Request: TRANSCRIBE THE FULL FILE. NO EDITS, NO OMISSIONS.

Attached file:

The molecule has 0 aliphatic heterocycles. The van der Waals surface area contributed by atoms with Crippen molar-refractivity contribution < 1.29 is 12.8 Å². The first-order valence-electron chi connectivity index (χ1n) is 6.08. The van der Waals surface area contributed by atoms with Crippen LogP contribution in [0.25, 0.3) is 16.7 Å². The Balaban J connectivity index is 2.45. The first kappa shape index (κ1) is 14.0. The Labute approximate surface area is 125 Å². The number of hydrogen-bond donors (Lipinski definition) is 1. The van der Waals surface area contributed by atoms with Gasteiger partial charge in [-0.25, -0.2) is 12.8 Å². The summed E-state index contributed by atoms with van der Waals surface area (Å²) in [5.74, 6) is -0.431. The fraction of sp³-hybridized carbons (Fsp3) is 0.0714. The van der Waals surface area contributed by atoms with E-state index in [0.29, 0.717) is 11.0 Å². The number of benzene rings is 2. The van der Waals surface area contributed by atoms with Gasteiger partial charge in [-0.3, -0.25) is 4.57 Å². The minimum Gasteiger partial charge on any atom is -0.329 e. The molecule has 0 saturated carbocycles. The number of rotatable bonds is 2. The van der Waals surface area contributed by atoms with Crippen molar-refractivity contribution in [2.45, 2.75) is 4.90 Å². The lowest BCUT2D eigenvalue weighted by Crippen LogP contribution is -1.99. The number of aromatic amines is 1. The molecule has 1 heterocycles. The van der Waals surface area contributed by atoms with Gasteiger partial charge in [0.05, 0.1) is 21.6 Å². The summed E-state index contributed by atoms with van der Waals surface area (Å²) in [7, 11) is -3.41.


The molecule has 0 aliphatic heterocycles. The van der Waals surface area contributed by atoms with Crippen molar-refractivity contribution < 1.29 is 12.8 Å². The first-order valence-electron chi connectivity index (χ1n) is 6.08. The van der Waals surface area contributed by atoms with Crippen LogP contribution in [0.25, 0.3) is 16.7 Å². The Balaban J connectivity index is 2.45. The first kappa shape index (κ1) is 14.0. The Labute approximate surface area is 125 Å². The number of hydrogen-bond donors (Lipinski definition) is 1. The van der Waals surface area contributed by atoms with Gasteiger partial charge in [-0.25, -0.2) is 12.8 Å². The summed E-state index contributed by atoms with van der Waals surface area (Å²) in [5.74, 6) is -0.431. The fraction of sp³-hybridized carbons (Fsp3) is 0.0714. The van der Waals surface area contributed by atoms with E-state index in [0.29, 0.717) is 11.0 Å². The number of benzene rings is 2. The van der Waals surface area contributed by atoms with Gasteiger partial charge in [-0.3, -0.25) is 4.57 Å². The minimum Gasteiger partial charge on any atom is -0.329 e. The molecule has 0 saturated carbocycles. The number of rotatable bonds is 2. The van der Waals surface area contributed by atoms with Crippen molar-refractivity contribution in [2.45, 2.75) is 4.90 Å². The lowest BCUT2D eigenvalue weighted by Crippen LogP contribution is -1.99. The number of aromatic amines is 1. The molecule has 1 heterocycles. The van der Waals surface area contributed by atoms with Gasteiger partial charge in [0.05, 0.1) is 21.6 Å². The summed E-state index contributed by atoms with van der Waals surface area (Å²) in [7, 11) is -3.41.